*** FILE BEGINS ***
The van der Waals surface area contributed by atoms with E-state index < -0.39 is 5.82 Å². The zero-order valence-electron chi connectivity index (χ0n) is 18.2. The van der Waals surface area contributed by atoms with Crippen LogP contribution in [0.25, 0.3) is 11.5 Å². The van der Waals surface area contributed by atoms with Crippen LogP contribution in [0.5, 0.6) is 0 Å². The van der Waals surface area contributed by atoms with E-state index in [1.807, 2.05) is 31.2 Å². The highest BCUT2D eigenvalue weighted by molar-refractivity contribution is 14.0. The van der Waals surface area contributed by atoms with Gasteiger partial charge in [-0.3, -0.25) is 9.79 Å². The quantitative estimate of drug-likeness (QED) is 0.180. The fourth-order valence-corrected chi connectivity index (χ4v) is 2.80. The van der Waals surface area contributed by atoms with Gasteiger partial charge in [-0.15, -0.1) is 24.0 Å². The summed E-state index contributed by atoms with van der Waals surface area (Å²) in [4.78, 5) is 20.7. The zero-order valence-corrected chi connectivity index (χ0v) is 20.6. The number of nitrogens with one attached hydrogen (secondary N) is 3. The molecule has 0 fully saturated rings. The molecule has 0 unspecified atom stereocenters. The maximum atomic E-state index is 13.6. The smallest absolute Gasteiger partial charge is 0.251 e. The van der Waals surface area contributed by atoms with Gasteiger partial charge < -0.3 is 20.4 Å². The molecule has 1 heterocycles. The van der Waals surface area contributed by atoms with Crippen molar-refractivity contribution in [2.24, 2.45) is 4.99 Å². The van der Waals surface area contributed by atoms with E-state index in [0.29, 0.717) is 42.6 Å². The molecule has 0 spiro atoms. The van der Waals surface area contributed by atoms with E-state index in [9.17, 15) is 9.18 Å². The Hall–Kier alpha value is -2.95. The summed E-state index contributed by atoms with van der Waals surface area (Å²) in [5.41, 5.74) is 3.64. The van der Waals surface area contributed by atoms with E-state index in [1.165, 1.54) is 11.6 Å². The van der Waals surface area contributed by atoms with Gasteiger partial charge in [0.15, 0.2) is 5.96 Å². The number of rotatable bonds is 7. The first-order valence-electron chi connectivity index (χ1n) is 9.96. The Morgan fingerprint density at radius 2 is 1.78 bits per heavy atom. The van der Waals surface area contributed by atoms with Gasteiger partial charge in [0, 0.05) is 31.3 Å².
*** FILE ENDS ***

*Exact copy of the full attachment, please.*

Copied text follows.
The van der Waals surface area contributed by atoms with E-state index < -0.39 is 5.82 Å². The zero-order valence-electron chi connectivity index (χ0n) is 18.2. The van der Waals surface area contributed by atoms with Crippen LogP contribution in [0.25, 0.3) is 11.5 Å². The van der Waals surface area contributed by atoms with Crippen LogP contribution in [0.5, 0.6) is 0 Å². The van der Waals surface area contributed by atoms with E-state index in [1.807, 2.05) is 31.2 Å². The highest BCUT2D eigenvalue weighted by molar-refractivity contribution is 14.0. The van der Waals surface area contributed by atoms with Gasteiger partial charge in [-0.3, -0.25) is 9.79 Å². The quantitative estimate of drug-likeness (QED) is 0.180. The fourth-order valence-corrected chi connectivity index (χ4v) is 2.80. The van der Waals surface area contributed by atoms with Gasteiger partial charge in [-0.15, -0.1) is 24.0 Å². The summed E-state index contributed by atoms with van der Waals surface area (Å²) in [4.78, 5) is 20.7. The zero-order valence-corrected chi connectivity index (χ0v) is 20.6. The number of nitrogens with one attached hydrogen (secondary N) is 3. The molecule has 0 fully saturated rings. The molecule has 0 unspecified atom stereocenters. The maximum atomic E-state index is 13.6. The smallest absolute Gasteiger partial charge is 0.251 e. The van der Waals surface area contributed by atoms with Gasteiger partial charge < -0.3 is 20.4 Å². The molecule has 1 heterocycles. The van der Waals surface area contributed by atoms with Crippen molar-refractivity contribution in [2.24, 2.45) is 4.99 Å². The van der Waals surface area contributed by atoms with E-state index in [0.29, 0.717) is 42.6 Å². The molecule has 0 spiro atoms. The van der Waals surface area contributed by atoms with E-state index in [9.17, 15) is 9.18 Å². The Hall–Kier alpha value is -2.95. The summed E-state index contributed by atoms with van der Waals surface area (Å²) in [5.41, 5.74) is 3.64. The van der Waals surface area contributed by atoms with E-state index in [1.165, 1.54) is 11.6 Å². The van der Waals surface area contributed by atoms with Gasteiger partial charge in [0.15, 0.2) is 5.96 Å². The number of rotatable bonds is 7. The first-order valence-electron chi connectivity index (χ1n) is 9.96. The Morgan fingerprint density at radius 2 is 1.78 bits per heavy atom. The van der Waals surface area contributed by atoms with Gasteiger partial charge in [0, 0.05) is 31.3 Å².